Owners of the acreage where the project known as Treasure would be built and Park City officials have gone to extraordinary lengths to reconcile the property owners' vested rights with the city's desire to lessen the density and therefore the impact -- on the hillside above Old Town. The announcement this week that negotiations between the parties had collapsed was all the more heart-wrenching knowing that both sides had made a valiant effort to find a solution.
One ray of hope in the long-running controversy was the possibility of using a relatively new tool, Transfer of Development Rights (TDR) which could have allowed the developer to sell off some of the property's previously granted development rights to be used by another developer at a different site. TDRs, though untested in the marketplace, offered tantalizing possibilities and both sides paused the process to mull the idea.
The city went so far as to list several potential receiving zones where additional development might not have as significant visual or environmental impacts. The lower Deer Valley parking lots, which are slated for future development and Bonanza Park were among the sites listed.
But last week, for reasons that have not yet come to light, the Sweeney family, which owns the Treasure parcel along with another partner, notified the city that they were unable to come to a negotiated agreement and planned to revert to their original design one that previous city councils and planning commissions have resisted.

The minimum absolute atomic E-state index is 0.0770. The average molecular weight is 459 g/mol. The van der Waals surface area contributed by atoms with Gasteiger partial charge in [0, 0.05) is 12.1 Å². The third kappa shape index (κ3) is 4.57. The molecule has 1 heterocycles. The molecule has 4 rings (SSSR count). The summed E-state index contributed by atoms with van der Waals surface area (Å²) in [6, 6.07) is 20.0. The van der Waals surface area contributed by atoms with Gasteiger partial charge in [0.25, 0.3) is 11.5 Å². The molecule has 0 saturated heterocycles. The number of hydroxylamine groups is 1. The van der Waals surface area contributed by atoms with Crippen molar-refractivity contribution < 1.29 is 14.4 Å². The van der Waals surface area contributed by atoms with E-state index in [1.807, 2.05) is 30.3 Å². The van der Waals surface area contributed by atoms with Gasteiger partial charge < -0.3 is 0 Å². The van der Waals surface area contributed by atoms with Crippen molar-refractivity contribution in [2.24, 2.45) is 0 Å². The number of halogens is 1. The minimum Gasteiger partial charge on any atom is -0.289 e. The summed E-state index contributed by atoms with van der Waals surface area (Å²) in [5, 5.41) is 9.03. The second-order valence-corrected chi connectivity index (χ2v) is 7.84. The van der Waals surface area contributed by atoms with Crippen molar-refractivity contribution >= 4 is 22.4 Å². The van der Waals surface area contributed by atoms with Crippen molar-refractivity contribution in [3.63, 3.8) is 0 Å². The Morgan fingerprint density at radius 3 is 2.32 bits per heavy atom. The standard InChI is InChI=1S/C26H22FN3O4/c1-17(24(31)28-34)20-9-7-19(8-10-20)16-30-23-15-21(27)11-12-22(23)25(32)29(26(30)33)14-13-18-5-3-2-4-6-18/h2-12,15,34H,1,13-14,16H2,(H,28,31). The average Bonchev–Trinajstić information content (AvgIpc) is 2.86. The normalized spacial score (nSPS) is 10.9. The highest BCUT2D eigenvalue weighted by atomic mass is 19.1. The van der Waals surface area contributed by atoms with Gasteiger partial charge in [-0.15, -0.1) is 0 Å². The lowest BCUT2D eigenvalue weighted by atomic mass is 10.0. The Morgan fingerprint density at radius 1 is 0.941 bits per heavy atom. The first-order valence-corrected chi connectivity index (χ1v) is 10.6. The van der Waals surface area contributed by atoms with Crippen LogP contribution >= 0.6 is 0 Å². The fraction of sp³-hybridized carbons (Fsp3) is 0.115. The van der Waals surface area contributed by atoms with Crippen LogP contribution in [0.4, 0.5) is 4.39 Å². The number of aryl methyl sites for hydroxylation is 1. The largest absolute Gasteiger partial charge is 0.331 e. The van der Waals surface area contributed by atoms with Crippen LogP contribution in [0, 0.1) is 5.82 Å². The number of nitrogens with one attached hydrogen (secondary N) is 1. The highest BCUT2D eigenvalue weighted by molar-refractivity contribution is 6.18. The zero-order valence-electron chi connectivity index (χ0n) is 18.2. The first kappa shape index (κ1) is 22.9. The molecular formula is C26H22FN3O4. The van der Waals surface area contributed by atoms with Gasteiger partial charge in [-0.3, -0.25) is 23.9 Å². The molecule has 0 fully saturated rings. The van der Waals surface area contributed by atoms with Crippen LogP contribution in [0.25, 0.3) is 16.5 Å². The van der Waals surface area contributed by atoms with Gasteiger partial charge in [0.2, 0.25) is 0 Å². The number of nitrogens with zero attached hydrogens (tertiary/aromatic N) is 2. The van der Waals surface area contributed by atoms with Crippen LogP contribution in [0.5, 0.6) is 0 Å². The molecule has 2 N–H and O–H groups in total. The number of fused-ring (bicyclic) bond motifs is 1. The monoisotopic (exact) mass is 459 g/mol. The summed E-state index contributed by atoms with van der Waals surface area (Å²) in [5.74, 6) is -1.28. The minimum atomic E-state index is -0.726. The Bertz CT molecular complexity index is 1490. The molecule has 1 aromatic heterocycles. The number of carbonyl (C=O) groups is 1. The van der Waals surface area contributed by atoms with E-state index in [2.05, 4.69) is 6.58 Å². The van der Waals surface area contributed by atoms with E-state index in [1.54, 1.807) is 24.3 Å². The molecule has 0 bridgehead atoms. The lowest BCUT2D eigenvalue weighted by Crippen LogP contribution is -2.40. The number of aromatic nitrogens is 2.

In the wake of the breakdown it is tempting to look for a villain. But, in this case, there are none. The Sweeneys are longtime Parkites who have made significant contributions to the community, including allowing several popular bike trails to traverse their property. On the other side of the table are some conscientious city officials who have spent the last four years trying to preserve a prominent and environmentally sensitive vista.
The Treasure development rights, which date back to 1986, could include as much as 1 million square feet of residential and commercial space. It is unlikely a developer, especially in that location, would be granted that kind of density today, but over the ensuing decades, Treasure's owners have invested in plans, and presumably made commitments, based on those numbers.
The most unfortunate result of the failure to reach a consensus is the possibility that both parties will now be faced with a lengthy and expensive legal battle. However unlikely, we wish both parties would give deliberations, including TDRs, one last shot.
The conflict between private property rights and larger public goals is common to growing communities across the country. Park City and the Treasure developers have the potential to explore new solutions and perhaps set a precedent in urban planning that we can all be proud of.